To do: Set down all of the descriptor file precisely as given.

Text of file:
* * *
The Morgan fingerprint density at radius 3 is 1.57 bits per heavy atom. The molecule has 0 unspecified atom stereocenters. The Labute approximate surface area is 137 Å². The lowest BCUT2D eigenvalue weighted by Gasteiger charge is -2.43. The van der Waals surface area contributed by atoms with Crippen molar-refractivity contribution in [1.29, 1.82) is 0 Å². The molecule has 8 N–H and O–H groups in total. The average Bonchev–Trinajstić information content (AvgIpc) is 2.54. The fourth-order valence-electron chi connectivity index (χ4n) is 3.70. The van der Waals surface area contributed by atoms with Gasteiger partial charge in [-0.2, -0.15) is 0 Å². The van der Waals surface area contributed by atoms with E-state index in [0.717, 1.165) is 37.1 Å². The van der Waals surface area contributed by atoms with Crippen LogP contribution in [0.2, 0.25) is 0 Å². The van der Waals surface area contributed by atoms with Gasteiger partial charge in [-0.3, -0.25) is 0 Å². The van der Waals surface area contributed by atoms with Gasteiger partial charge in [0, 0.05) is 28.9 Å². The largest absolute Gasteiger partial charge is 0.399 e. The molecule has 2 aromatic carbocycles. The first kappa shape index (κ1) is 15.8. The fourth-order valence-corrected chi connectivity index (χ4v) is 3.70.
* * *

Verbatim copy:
The Morgan fingerprint density at radius 3 is 1.57 bits per heavy atom. The molecule has 0 unspecified atom stereocenters. The Labute approximate surface area is 137 Å². The lowest BCUT2D eigenvalue weighted by Gasteiger charge is -2.43. The van der Waals surface area contributed by atoms with Crippen molar-refractivity contribution in [1.29, 1.82) is 0 Å². The molecule has 8 N–H and O–H groups in total. The average Bonchev–Trinajstić information content (AvgIpc) is 2.54. The fourth-order valence-electron chi connectivity index (χ4n) is 3.70. The van der Waals surface area contributed by atoms with Gasteiger partial charge in [-0.2, -0.15) is 0 Å². The van der Waals surface area contributed by atoms with E-state index in [0.717, 1.165) is 37.1 Å². The van der Waals surface area contributed by atoms with Crippen LogP contribution in [0.2, 0.25) is 0 Å². The van der Waals surface area contributed by atoms with Gasteiger partial charge in [-0.3, -0.25) is 0 Å². The van der Waals surface area contributed by atoms with Gasteiger partial charge in [0, 0.05) is 28.9 Å². The largest absolute Gasteiger partial charge is 0.399 e. The molecule has 2 aromatic carbocycles. The first kappa shape index (κ1) is 15.8. The fourth-order valence-corrected chi connectivity index (χ4v) is 3.70.